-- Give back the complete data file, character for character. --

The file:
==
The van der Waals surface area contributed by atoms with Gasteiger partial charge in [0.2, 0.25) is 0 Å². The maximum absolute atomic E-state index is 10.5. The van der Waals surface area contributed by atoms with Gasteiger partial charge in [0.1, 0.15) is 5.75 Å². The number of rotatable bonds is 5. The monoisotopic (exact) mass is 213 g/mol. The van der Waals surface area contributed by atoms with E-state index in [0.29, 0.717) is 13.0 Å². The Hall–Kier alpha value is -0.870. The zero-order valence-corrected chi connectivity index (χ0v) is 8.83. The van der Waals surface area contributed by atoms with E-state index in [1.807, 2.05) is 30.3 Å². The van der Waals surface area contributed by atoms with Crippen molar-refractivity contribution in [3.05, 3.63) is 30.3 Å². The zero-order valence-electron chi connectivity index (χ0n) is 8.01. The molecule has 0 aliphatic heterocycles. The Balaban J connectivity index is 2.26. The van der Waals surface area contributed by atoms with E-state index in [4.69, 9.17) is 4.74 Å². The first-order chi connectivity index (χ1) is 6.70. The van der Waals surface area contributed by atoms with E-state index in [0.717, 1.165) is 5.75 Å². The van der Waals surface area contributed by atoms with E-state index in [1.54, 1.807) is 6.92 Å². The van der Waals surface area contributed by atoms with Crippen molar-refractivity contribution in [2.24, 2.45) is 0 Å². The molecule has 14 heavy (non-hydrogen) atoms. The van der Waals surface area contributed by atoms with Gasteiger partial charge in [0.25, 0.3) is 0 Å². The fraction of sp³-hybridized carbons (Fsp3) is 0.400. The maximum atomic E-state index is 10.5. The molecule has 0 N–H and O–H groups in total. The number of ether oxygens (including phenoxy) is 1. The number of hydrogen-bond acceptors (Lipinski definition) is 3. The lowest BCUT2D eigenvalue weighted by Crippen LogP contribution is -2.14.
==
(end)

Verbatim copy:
The van der Waals surface area contributed by atoms with Gasteiger partial charge in [0.2, 0.25) is 0 Å². The maximum absolute atomic E-state index is 10.5. The van der Waals surface area contributed by atoms with Gasteiger partial charge in [0.1, 0.15) is 5.75 Å². The number of rotatable bonds is 5. The monoisotopic (exact) mass is 213 g/mol. The van der Waals surface area contributed by atoms with E-state index in [0.29, 0.717) is 13.0 Å². The Hall–Kier alpha value is -0.870. The zero-order valence-corrected chi connectivity index (χ0v) is 8.83. The van der Waals surface area contributed by atoms with E-state index in [1.807, 2.05) is 30.3 Å². The van der Waals surface area contributed by atoms with Crippen molar-refractivity contribution in [3.05, 3.63) is 30.3 Å². The zero-order valence-electron chi connectivity index (χ0n) is 8.01. The molecule has 0 aliphatic heterocycles. The Balaban J connectivity index is 2.26. The van der Waals surface area contributed by atoms with E-state index in [4.69, 9.17) is 4.74 Å². The first-order chi connectivity index (χ1) is 6.70. The van der Waals surface area contributed by atoms with E-state index in [0.717, 1.165) is 5.75 Å². The van der Waals surface area contributed by atoms with E-state index in [1.54, 1.807) is 6.92 Å². The van der Waals surface area contributed by atoms with Crippen molar-refractivity contribution in [2.24, 2.45) is 0 Å². The molecule has 14 heavy (non-hydrogen) atoms. The van der Waals surface area contributed by atoms with Gasteiger partial charge in [0.25, 0.3) is 0 Å². The fraction of sp³-hybridized carbons (Fsp3) is 0.400. The maximum atomic E-state index is 10.5. The molecule has 0 N–H and O–H groups in total. The number of ether oxygens (including phenoxy) is 1. The number of hydrogen-bond acceptors (Lipinski definition) is 3. The lowest BCUT2D eigenvalue weighted by Crippen LogP contribution is -2.14.